Some of this post consists of quotes from an AP article. No author was listed, otherwise I'd have gladly given credit for the inspiration.

5 comments:

blackcrag said...

Okay, you get to make fun of Mr. Liu's English, and yes, he does make some mistakes. One question: how's your Chinese?

Anyone who learns another language will make some garish mistakes. As for "more additional mistakes", it is possible, the grammar is wrong. Try "... more--additional mistakes," as Mr. Liu corrected himself as he remembered the precise word he wanted.

This is something I hear politicains of all stripe do constantly, and hear almost daily in conversation with practically anyone.

Out of curiosity, when Salt Lake City or Atlanta hosted the Olympics, how much foreign language signage did they put up?s

Mike said...

Point well made and taken. Though the US has put up signs in host cities in several languages, they never really asked anyone else to learn the languages. As for my Chinese, it's basically non existent. I've only got French, Italian, and some German going on upstairs, and a little Spanish my wife tries to teach me.

I was kind of poking fun at the whole situation, and at the fact that many in the US would be banned from Beijing, too, though it wasn't the focus of the article. The idea I was getting at was how the Chinese are so anxious to please that they forget themselves to some extent.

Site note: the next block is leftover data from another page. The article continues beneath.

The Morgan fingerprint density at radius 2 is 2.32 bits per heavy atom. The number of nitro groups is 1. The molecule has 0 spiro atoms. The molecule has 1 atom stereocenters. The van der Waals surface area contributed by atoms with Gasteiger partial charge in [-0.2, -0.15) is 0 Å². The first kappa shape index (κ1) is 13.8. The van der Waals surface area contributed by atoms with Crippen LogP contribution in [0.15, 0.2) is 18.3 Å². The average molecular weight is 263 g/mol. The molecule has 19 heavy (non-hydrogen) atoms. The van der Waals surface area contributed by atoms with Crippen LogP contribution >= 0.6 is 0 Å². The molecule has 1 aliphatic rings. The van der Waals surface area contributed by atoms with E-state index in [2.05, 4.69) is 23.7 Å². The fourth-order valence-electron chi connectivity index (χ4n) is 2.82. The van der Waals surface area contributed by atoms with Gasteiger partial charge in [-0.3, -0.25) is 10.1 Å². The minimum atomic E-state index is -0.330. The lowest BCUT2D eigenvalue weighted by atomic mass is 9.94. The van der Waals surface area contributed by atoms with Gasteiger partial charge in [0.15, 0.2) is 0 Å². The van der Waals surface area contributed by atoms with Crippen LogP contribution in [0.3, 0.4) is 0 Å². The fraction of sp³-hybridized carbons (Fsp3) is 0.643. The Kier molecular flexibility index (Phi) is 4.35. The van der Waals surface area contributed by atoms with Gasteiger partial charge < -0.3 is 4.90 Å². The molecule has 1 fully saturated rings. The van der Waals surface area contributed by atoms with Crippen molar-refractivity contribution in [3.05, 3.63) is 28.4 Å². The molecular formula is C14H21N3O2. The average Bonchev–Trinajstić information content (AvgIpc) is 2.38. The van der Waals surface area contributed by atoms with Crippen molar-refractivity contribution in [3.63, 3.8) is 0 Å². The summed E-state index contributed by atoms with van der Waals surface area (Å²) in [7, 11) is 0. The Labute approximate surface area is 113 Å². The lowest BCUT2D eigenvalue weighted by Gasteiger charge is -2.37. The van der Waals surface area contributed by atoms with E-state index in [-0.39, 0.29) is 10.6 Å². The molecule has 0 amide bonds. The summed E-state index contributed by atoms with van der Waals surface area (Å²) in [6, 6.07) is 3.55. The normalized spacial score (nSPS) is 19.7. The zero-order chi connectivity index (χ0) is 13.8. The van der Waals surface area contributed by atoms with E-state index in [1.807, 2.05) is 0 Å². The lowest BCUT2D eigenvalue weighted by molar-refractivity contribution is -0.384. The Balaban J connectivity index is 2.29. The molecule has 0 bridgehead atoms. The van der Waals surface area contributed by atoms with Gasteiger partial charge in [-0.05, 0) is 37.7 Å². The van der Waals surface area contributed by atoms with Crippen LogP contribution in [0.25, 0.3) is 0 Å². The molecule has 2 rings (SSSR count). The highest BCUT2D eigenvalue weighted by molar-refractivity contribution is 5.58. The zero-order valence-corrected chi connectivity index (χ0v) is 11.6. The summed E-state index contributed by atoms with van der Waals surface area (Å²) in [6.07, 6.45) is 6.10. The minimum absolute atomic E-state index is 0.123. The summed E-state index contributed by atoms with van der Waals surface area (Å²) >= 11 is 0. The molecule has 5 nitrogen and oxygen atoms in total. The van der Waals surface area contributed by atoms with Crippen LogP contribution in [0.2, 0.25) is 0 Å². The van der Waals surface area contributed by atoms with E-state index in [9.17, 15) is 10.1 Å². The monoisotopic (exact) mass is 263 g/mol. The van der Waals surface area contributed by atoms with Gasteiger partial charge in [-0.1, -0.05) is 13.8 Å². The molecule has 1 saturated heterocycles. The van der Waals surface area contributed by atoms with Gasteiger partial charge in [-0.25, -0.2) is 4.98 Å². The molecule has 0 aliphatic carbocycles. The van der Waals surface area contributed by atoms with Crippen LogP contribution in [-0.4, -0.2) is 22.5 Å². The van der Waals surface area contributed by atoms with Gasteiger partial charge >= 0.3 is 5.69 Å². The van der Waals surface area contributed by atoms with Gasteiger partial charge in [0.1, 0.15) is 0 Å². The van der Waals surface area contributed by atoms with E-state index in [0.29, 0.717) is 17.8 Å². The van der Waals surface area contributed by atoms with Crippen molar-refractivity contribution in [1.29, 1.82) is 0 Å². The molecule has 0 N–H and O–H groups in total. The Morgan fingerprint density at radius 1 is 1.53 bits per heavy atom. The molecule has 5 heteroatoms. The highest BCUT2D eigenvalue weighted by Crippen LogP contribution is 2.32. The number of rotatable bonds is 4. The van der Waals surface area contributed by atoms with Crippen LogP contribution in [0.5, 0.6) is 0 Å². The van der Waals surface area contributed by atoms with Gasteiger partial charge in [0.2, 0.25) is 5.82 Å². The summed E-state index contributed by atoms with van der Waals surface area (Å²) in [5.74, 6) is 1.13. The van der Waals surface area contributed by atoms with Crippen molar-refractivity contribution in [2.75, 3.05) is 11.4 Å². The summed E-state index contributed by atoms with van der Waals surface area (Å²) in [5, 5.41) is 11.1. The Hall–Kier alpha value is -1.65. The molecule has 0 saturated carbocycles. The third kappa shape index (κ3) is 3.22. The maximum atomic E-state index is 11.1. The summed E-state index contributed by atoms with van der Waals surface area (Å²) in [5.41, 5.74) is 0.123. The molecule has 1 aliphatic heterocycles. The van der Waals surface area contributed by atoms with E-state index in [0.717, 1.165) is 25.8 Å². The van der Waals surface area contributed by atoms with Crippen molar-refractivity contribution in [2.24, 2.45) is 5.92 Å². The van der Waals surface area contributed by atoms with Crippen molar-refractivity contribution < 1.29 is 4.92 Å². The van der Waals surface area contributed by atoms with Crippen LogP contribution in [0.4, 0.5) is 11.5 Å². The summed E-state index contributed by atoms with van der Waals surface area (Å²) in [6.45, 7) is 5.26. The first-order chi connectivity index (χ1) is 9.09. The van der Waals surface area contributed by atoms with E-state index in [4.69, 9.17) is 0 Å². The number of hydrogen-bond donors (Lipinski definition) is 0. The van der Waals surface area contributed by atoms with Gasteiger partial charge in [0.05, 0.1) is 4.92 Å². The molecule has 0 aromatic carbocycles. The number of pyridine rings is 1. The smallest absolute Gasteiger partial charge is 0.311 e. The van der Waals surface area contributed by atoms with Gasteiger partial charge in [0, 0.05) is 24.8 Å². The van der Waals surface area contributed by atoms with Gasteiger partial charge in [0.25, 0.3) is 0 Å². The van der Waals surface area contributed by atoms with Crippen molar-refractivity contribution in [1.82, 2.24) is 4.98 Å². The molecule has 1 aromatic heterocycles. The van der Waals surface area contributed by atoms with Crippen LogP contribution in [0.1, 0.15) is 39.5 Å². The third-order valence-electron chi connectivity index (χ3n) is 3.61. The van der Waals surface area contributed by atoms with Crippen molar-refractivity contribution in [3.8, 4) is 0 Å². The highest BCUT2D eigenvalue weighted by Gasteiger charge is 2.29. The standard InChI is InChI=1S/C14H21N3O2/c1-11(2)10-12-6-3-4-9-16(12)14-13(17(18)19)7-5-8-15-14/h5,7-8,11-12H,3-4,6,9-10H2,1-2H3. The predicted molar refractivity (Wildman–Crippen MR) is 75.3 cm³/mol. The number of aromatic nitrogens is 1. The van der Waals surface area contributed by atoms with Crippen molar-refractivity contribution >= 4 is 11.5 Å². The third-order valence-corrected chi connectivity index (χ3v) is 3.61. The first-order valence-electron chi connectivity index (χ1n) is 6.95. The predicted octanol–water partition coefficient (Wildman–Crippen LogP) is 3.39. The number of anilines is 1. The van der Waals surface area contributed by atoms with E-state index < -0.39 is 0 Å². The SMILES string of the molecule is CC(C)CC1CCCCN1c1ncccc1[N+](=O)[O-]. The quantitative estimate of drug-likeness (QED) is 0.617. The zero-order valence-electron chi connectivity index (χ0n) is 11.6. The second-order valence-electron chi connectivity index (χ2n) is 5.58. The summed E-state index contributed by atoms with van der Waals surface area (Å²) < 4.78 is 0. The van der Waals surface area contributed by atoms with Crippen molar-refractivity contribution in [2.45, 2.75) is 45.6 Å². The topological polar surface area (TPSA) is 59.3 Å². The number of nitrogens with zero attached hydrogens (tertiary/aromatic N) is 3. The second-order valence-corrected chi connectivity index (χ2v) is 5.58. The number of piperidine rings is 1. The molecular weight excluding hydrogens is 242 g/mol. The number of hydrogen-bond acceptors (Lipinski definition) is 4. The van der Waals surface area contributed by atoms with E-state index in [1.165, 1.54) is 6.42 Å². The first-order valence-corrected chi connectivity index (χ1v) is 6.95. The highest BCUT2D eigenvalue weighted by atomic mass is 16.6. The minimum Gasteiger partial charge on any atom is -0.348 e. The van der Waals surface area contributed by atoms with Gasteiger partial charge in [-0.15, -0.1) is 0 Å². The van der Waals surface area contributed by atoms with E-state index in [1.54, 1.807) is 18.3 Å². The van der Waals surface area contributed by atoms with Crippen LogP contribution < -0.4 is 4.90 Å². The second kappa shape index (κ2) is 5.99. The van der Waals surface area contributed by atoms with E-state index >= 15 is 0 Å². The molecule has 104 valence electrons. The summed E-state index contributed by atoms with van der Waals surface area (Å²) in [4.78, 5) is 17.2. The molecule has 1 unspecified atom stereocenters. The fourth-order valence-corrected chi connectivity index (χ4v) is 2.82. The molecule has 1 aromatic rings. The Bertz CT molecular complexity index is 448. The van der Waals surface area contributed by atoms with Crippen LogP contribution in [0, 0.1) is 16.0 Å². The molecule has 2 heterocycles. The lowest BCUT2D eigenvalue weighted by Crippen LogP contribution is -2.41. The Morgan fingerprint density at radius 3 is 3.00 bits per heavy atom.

China has a rich and fascinating culture, why try to blanket it under western ideas and languages? It's like they're inviting imperialism, which they fought for so long.

Never is it my intention to bash another culture or race. I'm of Ukranian and Polish descent, and we were the doormats of Eastern Europe for centuries. It's just interesting how the modern world turns sometimes. As always, I welcome anyone's comments whether or not they like what I say. It's the only way to get different perspectives on the same issue.

blackcrag said...

I saw you poke fun at the US basketball team, and recognized this post was supposed to be ironic, but I think I missed the main point, though I agree the Chinese have a rich and vibrant culture. My parents just went there last fall, had a fantastic time.

You are ahead of me on the language issue, though. I only have some French and Spanish but I do know a couple words of Chinese.

Mike said...

Hey, between the two of us we'll be able to talk on all the continents!! Pretty good, huh?

LostInTX said...

I think it boils down to the fact that one can't translate languages word for word. It's also important to recognize that one word may have multiple meanings and if a qualified translator isn't involved in then the word may be used in the wrong context and not make sense at all. I know sometimes I think in Spanish and when the words come out of my mouth in English it sounds funny because the grammar is incorrect. It's funny sometimes, though, which is why Carlos Mencia and George Lopez make so much money making fun of our peeps.